Since my 2013 article on cicadas visiting my place, there appears to have been a taxonomic makeover. I’m pretty sure this week’s visitor is Davis’ Southeastern Dog-Day Cicada (Neotibicen davisi davisi) although given that the colors of this species are very variable, it is just a guess.
The habitat is listed as:
I’ve lots of Long-leaf Pines (Pinus palustris), so hopefully that helps in confirming a true identification.
I’ve learned that “nymphs feed on the sap in roots for several years (prefer Pines)” ibid. That might explain a phenomenon that I have observed throughout the neighborhood over the years. I noticed that quite a few Grass Stage and early Bottlebrush Stage Pines seem to have sudden death.
There may be a group of trees together and one and two will suddenly turn brown and die while the other continue to grow and look perfectly healthy. I thought that perhaps survival of the fittest came into play…you know, healthy competition for nutrients. I always thought that the pines were growing too close together, but I’ve learned to allow nature to take its course in my restoration areas. They seem to do a lot better when I don’t dictate what grows where and how far apart.
Now I’m wondering if maybe Mom Nature hasn’t given the gift of cicadas to help to maintain proper spacing of the trees. Just my latest thought on the balance of nature…all things relate to something else.
Earlier in the month I saw a different cicada which I believe is a Southern Swamp Cicada (Neotibicen tibicen australis). Also known as the Southern Dusky-winged cicada, the food for this species is a bit different:
I’ve chased this species before for photographs from my Oak to my Elderberry and back. It wasn’t inclined to stay still enough for more than one photo. I have Lime Prickleyash (Zanthoxylum fagara) and a couple of Citris sp. in the Rutaceae family. I also have Blackberry (Rubus spp.), Chickasaw Plum (Prunus angustifolia) and some exotic rose in the Rosaceae family so they certainly have plants to choose from at my place.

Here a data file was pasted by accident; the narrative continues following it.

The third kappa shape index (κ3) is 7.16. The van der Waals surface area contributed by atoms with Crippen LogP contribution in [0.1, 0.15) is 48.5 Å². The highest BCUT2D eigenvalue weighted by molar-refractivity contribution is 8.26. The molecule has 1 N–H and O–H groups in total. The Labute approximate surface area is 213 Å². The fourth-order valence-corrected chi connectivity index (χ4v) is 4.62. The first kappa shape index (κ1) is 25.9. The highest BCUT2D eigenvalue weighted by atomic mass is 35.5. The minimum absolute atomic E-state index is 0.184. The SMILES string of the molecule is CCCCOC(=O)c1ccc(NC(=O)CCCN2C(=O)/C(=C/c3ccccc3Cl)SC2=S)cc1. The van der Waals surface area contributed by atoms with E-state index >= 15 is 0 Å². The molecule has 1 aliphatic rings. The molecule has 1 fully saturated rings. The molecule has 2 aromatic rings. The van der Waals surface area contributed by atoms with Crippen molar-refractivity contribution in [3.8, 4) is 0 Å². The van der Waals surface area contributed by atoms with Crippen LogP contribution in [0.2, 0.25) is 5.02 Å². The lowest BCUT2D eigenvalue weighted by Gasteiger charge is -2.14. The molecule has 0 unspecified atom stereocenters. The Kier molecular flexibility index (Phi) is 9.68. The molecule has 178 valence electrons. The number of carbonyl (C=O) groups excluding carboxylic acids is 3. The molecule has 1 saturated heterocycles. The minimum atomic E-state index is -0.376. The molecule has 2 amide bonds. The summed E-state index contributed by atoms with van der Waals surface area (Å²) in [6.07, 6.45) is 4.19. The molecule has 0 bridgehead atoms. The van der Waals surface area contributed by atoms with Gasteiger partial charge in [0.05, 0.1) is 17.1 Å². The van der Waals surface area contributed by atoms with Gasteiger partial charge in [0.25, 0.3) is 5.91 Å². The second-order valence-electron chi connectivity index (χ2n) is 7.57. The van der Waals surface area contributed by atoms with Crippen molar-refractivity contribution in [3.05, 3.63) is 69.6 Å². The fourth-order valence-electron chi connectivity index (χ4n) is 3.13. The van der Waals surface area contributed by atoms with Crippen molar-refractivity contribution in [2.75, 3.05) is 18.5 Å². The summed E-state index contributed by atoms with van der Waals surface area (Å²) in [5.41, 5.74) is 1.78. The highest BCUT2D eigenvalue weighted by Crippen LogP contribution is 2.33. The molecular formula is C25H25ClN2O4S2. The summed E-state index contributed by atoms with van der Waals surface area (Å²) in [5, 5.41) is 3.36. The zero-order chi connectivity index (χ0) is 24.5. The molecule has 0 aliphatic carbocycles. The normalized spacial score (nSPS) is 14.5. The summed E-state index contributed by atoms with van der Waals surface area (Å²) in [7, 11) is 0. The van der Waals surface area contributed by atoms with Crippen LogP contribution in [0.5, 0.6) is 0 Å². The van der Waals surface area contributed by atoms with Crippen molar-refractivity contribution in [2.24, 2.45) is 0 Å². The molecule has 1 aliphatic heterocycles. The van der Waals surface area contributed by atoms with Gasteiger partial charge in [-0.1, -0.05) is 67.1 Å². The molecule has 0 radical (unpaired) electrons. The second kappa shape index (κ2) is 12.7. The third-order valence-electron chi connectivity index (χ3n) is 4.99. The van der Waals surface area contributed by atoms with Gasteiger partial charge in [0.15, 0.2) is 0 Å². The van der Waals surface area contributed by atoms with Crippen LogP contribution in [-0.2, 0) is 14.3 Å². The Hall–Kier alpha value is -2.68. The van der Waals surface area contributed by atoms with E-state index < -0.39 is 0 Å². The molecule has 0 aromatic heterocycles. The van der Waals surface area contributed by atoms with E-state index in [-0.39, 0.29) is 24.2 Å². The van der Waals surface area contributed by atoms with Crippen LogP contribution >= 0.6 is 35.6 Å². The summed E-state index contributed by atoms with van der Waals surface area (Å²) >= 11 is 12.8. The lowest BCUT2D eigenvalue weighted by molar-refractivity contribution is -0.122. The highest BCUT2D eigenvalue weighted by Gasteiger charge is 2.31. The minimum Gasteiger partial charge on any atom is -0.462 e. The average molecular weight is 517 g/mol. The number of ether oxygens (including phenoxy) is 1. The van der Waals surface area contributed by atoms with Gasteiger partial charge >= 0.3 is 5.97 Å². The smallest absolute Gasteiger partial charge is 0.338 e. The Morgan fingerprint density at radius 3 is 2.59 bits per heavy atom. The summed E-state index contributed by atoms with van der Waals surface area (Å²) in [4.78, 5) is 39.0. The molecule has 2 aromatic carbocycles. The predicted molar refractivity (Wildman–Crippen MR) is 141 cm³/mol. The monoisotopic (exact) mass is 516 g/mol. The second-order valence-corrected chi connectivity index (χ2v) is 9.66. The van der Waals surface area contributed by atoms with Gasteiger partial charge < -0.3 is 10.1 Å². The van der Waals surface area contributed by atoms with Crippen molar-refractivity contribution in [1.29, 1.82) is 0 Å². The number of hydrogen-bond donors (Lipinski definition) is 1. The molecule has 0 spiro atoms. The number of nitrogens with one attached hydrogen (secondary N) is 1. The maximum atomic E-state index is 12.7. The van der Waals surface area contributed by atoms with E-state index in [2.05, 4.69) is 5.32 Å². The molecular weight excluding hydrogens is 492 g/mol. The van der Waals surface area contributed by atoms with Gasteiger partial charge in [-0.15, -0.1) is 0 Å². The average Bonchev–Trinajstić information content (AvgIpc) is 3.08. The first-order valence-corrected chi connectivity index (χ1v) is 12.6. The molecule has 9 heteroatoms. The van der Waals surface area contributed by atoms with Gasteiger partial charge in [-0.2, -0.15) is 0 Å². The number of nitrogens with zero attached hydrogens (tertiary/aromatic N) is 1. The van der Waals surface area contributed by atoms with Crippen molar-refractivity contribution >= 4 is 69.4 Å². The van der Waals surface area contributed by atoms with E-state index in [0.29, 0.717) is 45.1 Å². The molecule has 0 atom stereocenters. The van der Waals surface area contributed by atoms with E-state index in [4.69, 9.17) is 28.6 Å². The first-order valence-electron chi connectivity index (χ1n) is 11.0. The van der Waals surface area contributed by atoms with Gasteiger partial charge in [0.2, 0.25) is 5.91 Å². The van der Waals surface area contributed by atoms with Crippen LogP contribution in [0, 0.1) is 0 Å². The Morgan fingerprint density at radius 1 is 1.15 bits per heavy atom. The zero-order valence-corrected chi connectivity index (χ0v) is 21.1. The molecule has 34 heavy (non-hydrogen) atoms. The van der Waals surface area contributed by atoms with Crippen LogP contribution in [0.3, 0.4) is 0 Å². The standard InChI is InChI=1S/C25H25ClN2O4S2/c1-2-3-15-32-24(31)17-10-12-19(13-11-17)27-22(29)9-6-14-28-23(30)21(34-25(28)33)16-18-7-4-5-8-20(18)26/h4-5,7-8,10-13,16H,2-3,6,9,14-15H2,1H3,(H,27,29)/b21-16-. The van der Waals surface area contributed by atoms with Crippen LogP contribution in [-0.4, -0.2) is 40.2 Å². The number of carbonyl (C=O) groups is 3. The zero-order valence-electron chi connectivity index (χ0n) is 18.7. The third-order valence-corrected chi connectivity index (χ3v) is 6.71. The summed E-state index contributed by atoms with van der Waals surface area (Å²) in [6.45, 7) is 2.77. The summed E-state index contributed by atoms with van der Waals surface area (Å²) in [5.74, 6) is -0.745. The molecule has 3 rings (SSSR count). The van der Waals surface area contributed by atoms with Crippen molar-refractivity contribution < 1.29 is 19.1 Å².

Cicadas in Florida don’t seem to create damage significant enough to cause economic hardships. Florida doesn’t have periodical cicadas where they all appear at once. Some adult cicadas emerge each year, although it does take more than a year for the full lifecycle to complete so nymphs are underground for more than a year.
I’m not sure I could ever be hungry enough to try one and hopefully things would never be so dire in my life that I’d need to make that decision. However, I will try to learn their tunes so I can hunt them by ear should the need arise. Based on listening to the sounds in the link, I’m becoming more and more confident in my identifications.
Cicada Killer Wasps (Sphecius speciosus and S. hogardii) are two known predator species here in Florida. Now I need to keep my eye out to add these guys to my buggy life list. Gotta love the never-ending nature in my beautiful wildlife garden!
Thomas J. Walker, University of Florida; and Thomas E. Moore, University of Michigan, Featured Creatures, Publication Number: EENY-327